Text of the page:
The Tasmanian Premier has said claims that hospital workers attended an illegal party are a ‘rumor’. Picture: Patrick Gee
The Tasmanian Premier has said claims that hospital workers attended an illegal party are a ‘rumor’. Picture: Patrick Gee

Aussie state’s new virus debacle

Tasmania has found itself in the middle of a national coronavirus debacle with accusations flying of ill-equipped hospital staff and a rumoured "illegal dinner party", as thousands have been forced into quarantine.

An outbreak in the state has seen up to 5000 people hold up in forced quaratine as two hospitals were closed down.

Anger was sparked over the outbreak among health workers this morning when it was suggested by Australia's chief medical officer Professor Brendan Murphy that the infected professionals may have come into contact with the virus at an "illegal party", but later retracted his comments after the theory was dismissed as hearsay.

Prof Murphy clarified that contact tracing hadn't yet linked the virus cluster to such a party, but police are currently investigating the claims.

Another leading health authority has suggested hospital staff may have been poorly equipped with personal protective equipment during the beginning of the outbreak, which could have contributed to the spread.

Authorities this week closed down the North West Regional Hospital in Burnie and the North West Private Hospital after a cluster of more than 60 coronavirus cases was identified at the facilities. Of those, 45 were staff. The two hospitals service about 20 per cent of Tasmania's population.

"We thought we were doing really well in the last week and then we had a cluster of 49 cases in a hospital in Tasmania just over the weekend," Prof Murphy said on Tuesday.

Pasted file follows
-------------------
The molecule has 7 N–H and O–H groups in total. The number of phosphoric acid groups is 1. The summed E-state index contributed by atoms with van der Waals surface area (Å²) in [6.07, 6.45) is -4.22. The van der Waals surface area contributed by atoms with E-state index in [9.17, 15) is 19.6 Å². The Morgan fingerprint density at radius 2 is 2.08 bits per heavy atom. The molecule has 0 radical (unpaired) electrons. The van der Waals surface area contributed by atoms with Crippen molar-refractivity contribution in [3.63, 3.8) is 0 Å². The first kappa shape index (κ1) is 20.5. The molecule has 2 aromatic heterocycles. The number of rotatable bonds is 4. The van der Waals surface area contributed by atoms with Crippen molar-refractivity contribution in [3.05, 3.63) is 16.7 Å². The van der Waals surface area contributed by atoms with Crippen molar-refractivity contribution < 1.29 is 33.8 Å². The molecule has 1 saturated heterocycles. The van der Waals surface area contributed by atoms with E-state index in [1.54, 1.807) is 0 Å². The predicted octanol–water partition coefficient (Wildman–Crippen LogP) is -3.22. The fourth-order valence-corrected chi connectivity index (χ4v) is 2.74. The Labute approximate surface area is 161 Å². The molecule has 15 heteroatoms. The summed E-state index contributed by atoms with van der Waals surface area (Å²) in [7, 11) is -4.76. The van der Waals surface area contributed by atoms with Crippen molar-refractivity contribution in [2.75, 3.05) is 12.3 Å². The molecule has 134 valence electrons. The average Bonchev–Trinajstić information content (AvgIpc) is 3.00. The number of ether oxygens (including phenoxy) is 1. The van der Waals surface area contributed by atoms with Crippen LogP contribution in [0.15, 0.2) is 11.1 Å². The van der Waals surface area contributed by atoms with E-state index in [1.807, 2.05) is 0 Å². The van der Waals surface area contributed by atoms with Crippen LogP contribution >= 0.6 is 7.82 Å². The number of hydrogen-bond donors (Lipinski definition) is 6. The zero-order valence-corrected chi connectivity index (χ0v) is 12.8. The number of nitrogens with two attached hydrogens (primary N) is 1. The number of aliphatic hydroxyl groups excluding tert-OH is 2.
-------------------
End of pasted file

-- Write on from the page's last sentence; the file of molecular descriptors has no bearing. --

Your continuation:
Tasmanian Premier Peter Gutwein said claims about a party with hospital workers is a ‘rumour’. Picture Chris Kidd
Tasmanian Premier Peter Gutwein said claims about a party with hospital workers is a ‘rumour’. Picture Chris Kidd

Australian Medical Association's Tasmanian branch president Professor John Burgess suggested the outbreak may have been linked to issues to do with personal protective equipment (PPE) faced by the state in the early stages of the pandemic.

In an interview with ABC TV, Prof Burgess said staff "training and support" around PPE needed to be improved and said supply of the vital equipment was an ongoing global issue.

He warned the extent of the outbreak in Tasmania will not be known for at least 10 days as those possibly exposed in the outbreak are in quarantine.

Prof Burgess also said containment includes reducing the "risk of droplet spread which can go up to 1.5-2m when someone coughs or sneezes".

But he pointed out that a droplet on a surface can remain infectious "for many hours or even days" after it's expelled and some of these issues were still being overlooked.

"I think from the training point of view, no-one really can properly train for what we've seen happen around the world and in this state because the magnitude of this contagion is such that it is something which is unprecedented … it's a once in a century event."

Tasmania has recorded 150 cases of coronavirus.

Originally published as Aussie state's new virus debacle


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